This post has been read 11015 times!
Despite Saudi Arabia’s assurance to the global oil producers about provision of adequate supply, prices will continue to be unsettled even after Nov 4, which is the date set for the launch of USA boycott on the export of Iranian crude oil. Oil market will lose about two million barrels of Iranian oil which has to be replaced by Saudi Arabia and perhaps Russia.
However, it is doubtful whether these two countries, along with Kuwait and United Arab Emirates, can fill this gap. There is the risk of other producers failing to produce due to various reasons, which can in turn push the oil prices up to above $80.
If not, the oil prices will remain jittery and unstable for months to come, and will be swinging on a daily basis without any firm direction. The countries that could shake the oil prices are Venezuela, Nigeria, Libya and Angola. The oil prices can rise to above $80 per barrel in case of any stoppage or reduction in their crude oil production.
In view of such reduction, Saudi Arabia will not be able to enhance its production overnight to a new level of 11 million barrels or above on a sustainable basis. Libya and Nigeria can push the oil prices to the level of $90 with any shutdowns of its oil fields or blockage of its terminal or due to political reasons in case of incidents such as a labor strike.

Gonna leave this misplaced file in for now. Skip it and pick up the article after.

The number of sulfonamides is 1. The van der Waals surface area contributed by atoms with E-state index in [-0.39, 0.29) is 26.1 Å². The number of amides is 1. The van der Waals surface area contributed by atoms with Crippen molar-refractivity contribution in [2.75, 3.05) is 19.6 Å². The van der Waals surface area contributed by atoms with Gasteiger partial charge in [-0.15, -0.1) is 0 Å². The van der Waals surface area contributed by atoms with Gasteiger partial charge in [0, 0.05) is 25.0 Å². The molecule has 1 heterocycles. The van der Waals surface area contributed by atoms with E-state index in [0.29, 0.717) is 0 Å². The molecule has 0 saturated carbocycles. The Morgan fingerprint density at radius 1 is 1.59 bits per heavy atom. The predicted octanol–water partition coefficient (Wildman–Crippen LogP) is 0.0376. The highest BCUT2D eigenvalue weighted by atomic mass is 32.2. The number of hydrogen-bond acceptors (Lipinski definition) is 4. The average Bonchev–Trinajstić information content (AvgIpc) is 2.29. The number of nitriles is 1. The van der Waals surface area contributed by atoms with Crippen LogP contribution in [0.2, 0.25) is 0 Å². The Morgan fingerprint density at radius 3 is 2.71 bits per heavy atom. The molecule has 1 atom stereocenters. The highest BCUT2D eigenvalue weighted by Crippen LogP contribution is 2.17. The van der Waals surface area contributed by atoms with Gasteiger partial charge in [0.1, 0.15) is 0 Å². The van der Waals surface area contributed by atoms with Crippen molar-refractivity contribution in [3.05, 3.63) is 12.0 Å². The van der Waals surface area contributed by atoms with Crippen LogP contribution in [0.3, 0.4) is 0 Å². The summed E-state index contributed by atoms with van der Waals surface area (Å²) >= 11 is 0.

These two countries can really put oil market on its edge in the near future. All of the above are the known factors, but there are other factors outside of OPEC, North Sea oil production, Canada or Mexico or Brazil. Any of these unknown factors can go out of hand and cause the market to heat up.
To lose two million barrels of crude oil will cause some serious disruptions, but the current American administration can ease the pain and pressure on oil-producing countries by paving way for some flexibility by allowing Turkey and South Korea to keep importing oil from Iran and others. From next month onwards, oil prices will behave like a swing without any direction, and it will be anybody’s guess about the price level of the oil barrel; in fact, $100 is certainly not out of reach.
By Kamel Al-Harami Independent Oil Analyst
Email: naftikuwaiti@yahoo. com